It’s an almost pointless effort to try to actually ‘criticise’ this film, as it genuinely is above that, much in the same way that Shakespeare’s plays are. If I was forced to find fault with it, perhaps the greatest flaw (and it is a remarkably minor one) is that the scenes in Sicily lack the narrative drive of the scenes in America. However, they are so beautifully photographed, and so well acted, that it seems utterly redundant to criticise them (and, of course, the final pay-off is one of the most crucial events in the entire trilogy). Apart from that, however, the film is essentially a perfect artistic endeavour. Scene after scene is played, shot and scripted to perfection, with Nino Rota’s intensely memorable score the icing on the cake. Obviously, this is one of the most parodied films of all time, with Brando’s extraordinary performance as Vito Corleone being imitated by all and sundry, as well as key dramatic events such as the horse’s head in the bed becoming part of cinematic consciousness. However, while a weaker film might eventually cede part of its identity to parody, and seem laughable eventually, this film is strong enough to withstand such assaults on its good name. Failing that, anyone making fun of the film will be sent to sleep with the fishes.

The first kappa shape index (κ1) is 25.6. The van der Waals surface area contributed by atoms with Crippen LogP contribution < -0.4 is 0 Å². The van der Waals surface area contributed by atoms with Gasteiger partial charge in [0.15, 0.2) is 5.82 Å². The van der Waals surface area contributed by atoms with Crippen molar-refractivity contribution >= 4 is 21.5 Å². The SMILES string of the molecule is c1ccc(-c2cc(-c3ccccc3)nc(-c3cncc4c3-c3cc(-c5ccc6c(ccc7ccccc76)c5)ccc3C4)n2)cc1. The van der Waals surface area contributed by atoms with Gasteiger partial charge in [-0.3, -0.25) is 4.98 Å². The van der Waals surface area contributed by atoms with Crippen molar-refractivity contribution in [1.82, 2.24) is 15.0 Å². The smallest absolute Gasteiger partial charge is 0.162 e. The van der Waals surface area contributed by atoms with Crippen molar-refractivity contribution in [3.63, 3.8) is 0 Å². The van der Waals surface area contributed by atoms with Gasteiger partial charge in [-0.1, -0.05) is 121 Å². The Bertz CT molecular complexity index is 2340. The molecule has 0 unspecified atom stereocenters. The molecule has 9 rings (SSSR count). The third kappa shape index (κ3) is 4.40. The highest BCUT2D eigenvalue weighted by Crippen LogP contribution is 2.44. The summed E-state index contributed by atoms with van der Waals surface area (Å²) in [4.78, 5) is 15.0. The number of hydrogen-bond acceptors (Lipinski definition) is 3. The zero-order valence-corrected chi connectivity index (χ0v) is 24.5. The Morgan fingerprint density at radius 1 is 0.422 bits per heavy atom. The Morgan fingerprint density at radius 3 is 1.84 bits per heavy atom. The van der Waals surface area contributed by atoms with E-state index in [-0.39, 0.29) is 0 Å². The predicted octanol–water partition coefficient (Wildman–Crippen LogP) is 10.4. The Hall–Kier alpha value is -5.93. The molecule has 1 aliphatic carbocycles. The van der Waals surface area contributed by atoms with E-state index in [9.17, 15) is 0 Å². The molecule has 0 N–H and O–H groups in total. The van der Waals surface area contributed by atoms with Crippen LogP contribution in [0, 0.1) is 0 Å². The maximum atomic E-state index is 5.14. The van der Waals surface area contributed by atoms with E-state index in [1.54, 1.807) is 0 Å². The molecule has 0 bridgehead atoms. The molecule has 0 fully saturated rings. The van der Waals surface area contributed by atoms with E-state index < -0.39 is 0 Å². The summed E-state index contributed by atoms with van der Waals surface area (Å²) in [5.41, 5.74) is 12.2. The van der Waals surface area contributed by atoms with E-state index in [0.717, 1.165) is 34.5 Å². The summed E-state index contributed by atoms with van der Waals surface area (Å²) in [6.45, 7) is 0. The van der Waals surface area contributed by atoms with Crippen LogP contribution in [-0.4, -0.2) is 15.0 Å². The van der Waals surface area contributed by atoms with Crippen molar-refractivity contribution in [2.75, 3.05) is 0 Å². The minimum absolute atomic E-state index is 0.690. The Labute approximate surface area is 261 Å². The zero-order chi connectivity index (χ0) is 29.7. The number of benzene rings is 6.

The performances are all so stunning that you start to wonder why the entire cast didn’t win Oscars; Brando’s performance may well be the stand-out, but it’s a revelatory experience to watch Pacino here, as, after his recent years of hamming it up in fun but second-rate parts, he is incredibly controlled as Michael, moving from the youthful idealist of the opening scenes to becoming the new Don by the end of the film, with the famous scene at the baptism confirming his status as ‘the new godfather’, both literally and figuratively. It goes without saying that Duvall and Caan are both fantastic, in superbly written roles, although it’s hard to think of a single actor in this film (or, indeed, in the sequel) who delivers anything less than a perfectly judged performance. A fine example of this is Sterling Hayden; he has a couple of scenes as a corrupt policeman, but manages to shade a potentially two-dimensional character with nuance and grace, helped by his own screen presence from such films as Kubrick’s ‘The Killing’.